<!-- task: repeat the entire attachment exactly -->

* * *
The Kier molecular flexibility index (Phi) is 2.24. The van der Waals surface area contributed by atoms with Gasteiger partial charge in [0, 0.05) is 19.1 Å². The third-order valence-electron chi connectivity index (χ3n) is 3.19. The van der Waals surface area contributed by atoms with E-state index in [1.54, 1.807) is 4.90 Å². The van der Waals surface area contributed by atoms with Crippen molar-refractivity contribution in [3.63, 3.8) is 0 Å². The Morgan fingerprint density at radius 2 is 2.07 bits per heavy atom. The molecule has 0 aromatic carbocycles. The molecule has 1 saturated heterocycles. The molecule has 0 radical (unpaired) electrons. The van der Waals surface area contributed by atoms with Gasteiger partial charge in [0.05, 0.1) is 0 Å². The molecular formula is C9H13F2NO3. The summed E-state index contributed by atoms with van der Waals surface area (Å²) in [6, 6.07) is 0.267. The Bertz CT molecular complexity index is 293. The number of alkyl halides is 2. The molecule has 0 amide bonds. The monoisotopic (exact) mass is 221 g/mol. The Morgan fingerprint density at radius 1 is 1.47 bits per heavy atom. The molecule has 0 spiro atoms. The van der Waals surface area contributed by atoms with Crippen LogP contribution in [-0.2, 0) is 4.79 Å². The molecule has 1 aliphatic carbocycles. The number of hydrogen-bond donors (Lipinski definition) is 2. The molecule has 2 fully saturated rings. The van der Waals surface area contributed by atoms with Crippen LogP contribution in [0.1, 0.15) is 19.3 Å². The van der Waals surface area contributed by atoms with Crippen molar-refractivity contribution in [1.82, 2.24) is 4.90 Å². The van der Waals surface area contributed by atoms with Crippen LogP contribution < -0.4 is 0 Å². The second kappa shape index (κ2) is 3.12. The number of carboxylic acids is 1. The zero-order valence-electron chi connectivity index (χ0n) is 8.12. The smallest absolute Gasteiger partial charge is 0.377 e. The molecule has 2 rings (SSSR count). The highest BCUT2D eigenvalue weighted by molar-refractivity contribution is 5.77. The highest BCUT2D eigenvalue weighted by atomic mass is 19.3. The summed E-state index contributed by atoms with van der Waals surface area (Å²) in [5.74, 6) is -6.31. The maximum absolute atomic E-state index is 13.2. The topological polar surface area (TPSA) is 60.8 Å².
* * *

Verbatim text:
The Kier molecular flexibility index (Phi) is 2.24. The van der Waals surface area contributed by atoms with Gasteiger partial charge in [0, 0.05) is 19.1 Å². The third-order valence-electron chi connectivity index (χ3n) is 3.19. The van der Waals surface area contributed by atoms with E-state index in [1.54, 1.807) is 4.90 Å². The van der Waals surface area contributed by atoms with Crippen molar-refractivity contribution in [3.63, 3.8) is 0 Å². The Morgan fingerprint density at radius 2 is 2.07 bits per heavy atom. The molecule has 0 aromatic carbocycles. The molecule has 1 saturated heterocycles. The molecule has 0 radical (unpaired) electrons. The van der Waals surface area contributed by atoms with Gasteiger partial charge in [0.05, 0.1) is 0 Å². The molecular formula is C9H13F2NO3. The summed E-state index contributed by atoms with van der Waals surface area (Å²) in [6, 6.07) is 0.267. The Bertz CT molecular complexity index is 293. The number of alkyl halides is 2. The molecule has 0 amide bonds. The monoisotopic (exact) mass is 221 g/mol. The Morgan fingerprint density at radius 1 is 1.47 bits per heavy atom. The molecule has 0 spiro atoms. The van der Waals surface area contributed by atoms with Crippen LogP contribution in [-0.2, 0) is 4.79 Å². The molecule has 1 aliphatic carbocycles. The number of hydrogen-bond donors (Lipinski definition) is 2. The molecule has 2 fully saturated rings. The van der Waals surface area contributed by atoms with Crippen LogP contribution in [0.1, 0.15) is 19.3 Å². The van der Waals surface area contributed by atoms with Crippen molar-refractivity contribution in [1.82, 2.24) is 4.90 Å². The van der Waals surface area contributed by atoms with Crippen LogP contribution < -0.4 is 0 Å². The second kappa shape index (κ2) is 3.12. The number of carboxylic acids is 1. The zero-order valence-electron chi connectivity index (χ0n) is 8.12. The smallest absolute Gasteiger partial charge is 0.377 e. The molecule has 2 rings (SSSR count). The highest BCUT2D eigenvalue weighted by molar-refractivity contribution is 5.77. The highest BCUT2D eigenvalue weighted by atomic mass is 19.3. The summed E-state index contributed by atoms with van der Waals surface area (Å²) in [5.74, 6) is -6.31. The maximum absolute atomic E-state index is 13.2. The topological polar surface area (TPSA) is 60.8 Å².